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Oil Dipstick Issue FARNA HELP!

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farna View Drop Down
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Post Options Post Options   Thanks (0) Thanks(0)   Quote farna Quote  Post ReplyReply Direct Link To This Post Posted: Oct/12/2017 at 8:20am
I just checked my 63 American TSM right before I read where others have checked. The oil filter is supposed to have an anti-drainback valve, at least the original did, on the 196 OHV and L-head.

Since the actual tube length does affect dipstick length, there could be more than one length. AFAIK all the 196 OHVs and the L-head have the same stick, but might be a difference. I'd compare the two, just remember which came from which engine.

Unless you have enough oil in there that the crank is hitting it and foaming it up, you are fine to run the level a little high. The filter doesn't hold quite a quart, so that may be the issue. As long as you're putting in the correct amount at an oil change I wouldn't worry about it, just don't go below the low mark. Of course as Tom says, these engines are pretty forgiving. If you get an oil light at a hard stop or turn it's low -- put a quart in.  Better to do it BEFORE that happens, but won't hurt the engine under normal driving conditions if you just get that light under hard stops/turns -- not normal stops turns.
Frank Swygert
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Post Options Post Options   Thanks (0) Thanks(0)   Quote The Ramble Quote  Post ReplyReply Direct Link To This Post Posted: Oct/12/2017 at 5:31pm
"[QUOTE=farna] The oil filter is supposed to have an anti-drainback valve, at least the original did, on the 196 OHV and L-head. "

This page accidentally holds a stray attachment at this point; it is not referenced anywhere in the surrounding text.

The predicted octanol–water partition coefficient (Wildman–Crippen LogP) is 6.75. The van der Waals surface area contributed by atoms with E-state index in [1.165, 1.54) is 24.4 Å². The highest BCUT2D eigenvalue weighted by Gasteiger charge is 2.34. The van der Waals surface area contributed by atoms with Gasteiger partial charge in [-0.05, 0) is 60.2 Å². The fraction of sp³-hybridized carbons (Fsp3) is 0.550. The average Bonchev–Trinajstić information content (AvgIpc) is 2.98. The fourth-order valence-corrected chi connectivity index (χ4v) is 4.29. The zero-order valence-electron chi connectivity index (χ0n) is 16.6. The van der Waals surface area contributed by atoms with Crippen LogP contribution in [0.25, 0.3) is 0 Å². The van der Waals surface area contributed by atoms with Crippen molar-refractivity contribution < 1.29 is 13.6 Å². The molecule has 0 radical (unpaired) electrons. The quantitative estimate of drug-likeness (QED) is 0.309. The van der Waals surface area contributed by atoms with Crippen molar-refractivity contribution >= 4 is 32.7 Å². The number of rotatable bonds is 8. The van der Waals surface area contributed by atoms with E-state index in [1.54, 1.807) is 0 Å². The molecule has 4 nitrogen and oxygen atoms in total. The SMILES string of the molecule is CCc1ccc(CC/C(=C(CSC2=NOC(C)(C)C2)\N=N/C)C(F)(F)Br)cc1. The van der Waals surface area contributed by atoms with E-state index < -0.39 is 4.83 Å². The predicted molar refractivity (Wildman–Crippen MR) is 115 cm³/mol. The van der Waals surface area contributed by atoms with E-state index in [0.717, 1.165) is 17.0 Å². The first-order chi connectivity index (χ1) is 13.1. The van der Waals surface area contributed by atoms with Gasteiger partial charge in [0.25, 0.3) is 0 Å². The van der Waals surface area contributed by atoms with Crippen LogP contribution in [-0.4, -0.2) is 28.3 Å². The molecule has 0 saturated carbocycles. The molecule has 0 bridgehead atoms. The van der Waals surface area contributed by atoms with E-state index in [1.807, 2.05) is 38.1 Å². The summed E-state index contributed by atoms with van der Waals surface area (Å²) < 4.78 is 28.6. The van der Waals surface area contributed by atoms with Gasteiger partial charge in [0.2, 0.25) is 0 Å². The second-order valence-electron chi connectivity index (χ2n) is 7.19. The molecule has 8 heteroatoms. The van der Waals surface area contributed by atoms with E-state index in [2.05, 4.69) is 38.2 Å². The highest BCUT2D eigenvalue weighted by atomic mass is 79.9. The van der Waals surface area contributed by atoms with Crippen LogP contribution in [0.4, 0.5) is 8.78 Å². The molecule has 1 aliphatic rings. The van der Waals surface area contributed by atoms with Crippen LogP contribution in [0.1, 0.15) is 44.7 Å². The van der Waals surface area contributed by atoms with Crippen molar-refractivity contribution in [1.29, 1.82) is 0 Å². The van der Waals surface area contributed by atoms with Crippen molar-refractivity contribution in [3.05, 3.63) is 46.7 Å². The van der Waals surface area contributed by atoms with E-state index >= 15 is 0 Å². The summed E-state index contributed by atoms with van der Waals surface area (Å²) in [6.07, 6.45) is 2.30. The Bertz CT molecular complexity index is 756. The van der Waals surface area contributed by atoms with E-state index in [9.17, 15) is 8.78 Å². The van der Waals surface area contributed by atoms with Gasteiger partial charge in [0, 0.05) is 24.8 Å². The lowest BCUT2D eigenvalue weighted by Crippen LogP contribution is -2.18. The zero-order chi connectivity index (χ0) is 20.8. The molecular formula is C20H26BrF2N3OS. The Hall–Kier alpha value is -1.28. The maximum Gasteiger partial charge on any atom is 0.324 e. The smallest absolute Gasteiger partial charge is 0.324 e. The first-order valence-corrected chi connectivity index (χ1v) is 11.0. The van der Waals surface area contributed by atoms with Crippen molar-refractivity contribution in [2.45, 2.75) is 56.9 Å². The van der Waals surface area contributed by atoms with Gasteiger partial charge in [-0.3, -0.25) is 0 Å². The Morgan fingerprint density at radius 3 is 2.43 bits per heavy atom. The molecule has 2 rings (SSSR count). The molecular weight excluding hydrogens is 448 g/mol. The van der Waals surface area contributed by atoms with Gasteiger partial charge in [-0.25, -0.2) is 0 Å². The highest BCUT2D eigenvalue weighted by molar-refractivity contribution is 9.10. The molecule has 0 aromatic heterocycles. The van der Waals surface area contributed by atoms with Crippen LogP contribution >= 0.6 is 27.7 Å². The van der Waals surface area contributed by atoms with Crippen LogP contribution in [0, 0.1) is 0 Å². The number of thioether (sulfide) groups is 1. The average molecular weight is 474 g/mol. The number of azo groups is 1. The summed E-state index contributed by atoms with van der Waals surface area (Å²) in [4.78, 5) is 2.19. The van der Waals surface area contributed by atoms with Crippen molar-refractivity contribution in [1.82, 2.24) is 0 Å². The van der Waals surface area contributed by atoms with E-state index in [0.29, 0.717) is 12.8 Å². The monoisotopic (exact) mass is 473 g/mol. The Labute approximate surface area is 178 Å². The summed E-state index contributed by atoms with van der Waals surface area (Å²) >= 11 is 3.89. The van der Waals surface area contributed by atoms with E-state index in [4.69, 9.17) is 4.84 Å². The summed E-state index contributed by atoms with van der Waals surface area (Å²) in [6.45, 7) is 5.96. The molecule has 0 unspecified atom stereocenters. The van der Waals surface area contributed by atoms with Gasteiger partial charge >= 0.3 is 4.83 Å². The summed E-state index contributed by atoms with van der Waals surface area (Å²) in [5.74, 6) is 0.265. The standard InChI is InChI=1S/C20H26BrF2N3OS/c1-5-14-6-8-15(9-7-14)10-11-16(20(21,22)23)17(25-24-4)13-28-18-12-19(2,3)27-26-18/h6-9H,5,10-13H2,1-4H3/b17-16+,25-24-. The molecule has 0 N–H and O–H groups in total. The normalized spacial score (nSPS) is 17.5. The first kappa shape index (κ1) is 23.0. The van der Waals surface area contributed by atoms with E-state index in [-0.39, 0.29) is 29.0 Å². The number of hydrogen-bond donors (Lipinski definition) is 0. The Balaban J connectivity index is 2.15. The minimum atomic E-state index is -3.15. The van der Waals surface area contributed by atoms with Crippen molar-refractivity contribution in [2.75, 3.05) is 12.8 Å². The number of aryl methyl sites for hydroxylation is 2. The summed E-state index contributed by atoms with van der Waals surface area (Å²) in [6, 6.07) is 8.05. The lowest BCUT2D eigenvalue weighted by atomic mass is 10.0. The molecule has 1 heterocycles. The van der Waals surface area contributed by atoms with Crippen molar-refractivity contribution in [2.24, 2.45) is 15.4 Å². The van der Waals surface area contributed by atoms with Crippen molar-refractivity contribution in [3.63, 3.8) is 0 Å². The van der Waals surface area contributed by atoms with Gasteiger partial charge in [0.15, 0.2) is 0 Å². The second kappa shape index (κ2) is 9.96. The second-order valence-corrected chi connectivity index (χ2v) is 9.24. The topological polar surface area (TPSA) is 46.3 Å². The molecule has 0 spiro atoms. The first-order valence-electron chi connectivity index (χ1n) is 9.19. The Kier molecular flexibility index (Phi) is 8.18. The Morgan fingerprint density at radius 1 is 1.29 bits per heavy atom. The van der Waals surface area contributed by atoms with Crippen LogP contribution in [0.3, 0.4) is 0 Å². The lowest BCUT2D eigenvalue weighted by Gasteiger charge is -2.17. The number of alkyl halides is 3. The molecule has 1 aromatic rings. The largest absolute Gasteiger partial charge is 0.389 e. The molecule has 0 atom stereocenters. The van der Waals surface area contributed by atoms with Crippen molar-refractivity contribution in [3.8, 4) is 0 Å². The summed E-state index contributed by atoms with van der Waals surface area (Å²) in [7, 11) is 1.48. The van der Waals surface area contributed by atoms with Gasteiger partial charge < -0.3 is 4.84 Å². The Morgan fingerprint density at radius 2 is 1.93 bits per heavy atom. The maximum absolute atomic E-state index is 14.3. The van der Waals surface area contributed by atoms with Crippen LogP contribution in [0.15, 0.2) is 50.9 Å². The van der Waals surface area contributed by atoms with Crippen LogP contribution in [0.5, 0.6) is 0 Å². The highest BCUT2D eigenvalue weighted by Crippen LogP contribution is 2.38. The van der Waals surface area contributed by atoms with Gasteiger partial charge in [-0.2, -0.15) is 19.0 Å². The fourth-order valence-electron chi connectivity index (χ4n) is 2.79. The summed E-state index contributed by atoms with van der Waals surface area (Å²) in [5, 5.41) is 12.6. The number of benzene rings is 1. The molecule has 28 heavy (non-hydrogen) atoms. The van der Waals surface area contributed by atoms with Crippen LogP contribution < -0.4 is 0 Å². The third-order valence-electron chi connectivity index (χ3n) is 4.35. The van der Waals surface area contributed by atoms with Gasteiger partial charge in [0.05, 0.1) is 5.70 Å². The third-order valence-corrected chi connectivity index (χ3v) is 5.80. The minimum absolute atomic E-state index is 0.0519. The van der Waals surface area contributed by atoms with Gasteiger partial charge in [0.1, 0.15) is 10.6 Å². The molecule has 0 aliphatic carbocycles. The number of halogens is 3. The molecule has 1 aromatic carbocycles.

Ah ha. Thank you for that information Farna.
The filters I've been using most likely don't have a drain back valve.
Stands to reason that is why I have the level past the full mark on the dipstick and all the way up to the U in FULL when I do an oil change with 5 quarts.
Never had any foaming.
Never had the oil light glow while driving or braking hard.
Thank you for the clarification.
Best
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Post Options Post Options   Thanks (0) Thanks(0)   Quote tomj Quote  Post ReplyReply Direct Link To This Post Posted: Oct/13/2017 at 12:32am
i never thought to look in the TSM for how to check oil level! i always wait, since oil flies around etc and lines the inside of the tube and makes it hard to read.

i admit also i did not check the TSM on the anti-drainback thing, i thought i had tested one before, but clearly i was wrong. i have a NAPA/Wix 1050 filter and just checked it and yes, it has a one-way valve in it. i wond erwhy it does though; the usual reason for anti-drainback is because the oil flow is pump --> filter --> main gallery and an empty filter would mean a delay while it filled, starving the engine of oil at startup. but on a bypass system the filter has nothing to do with oiling, it just steals a little of it.

this past weekend i did a 600 mile rally, all mountain/canyon roads, 40 - 60 mph hard turns all day, and i logged four dry-pickup events, pressure fell to zero, all under a second long. i didn't attempt to baffle the pan, wish i had. i wish also i had made more attempt to determine crank to sump clearance etc.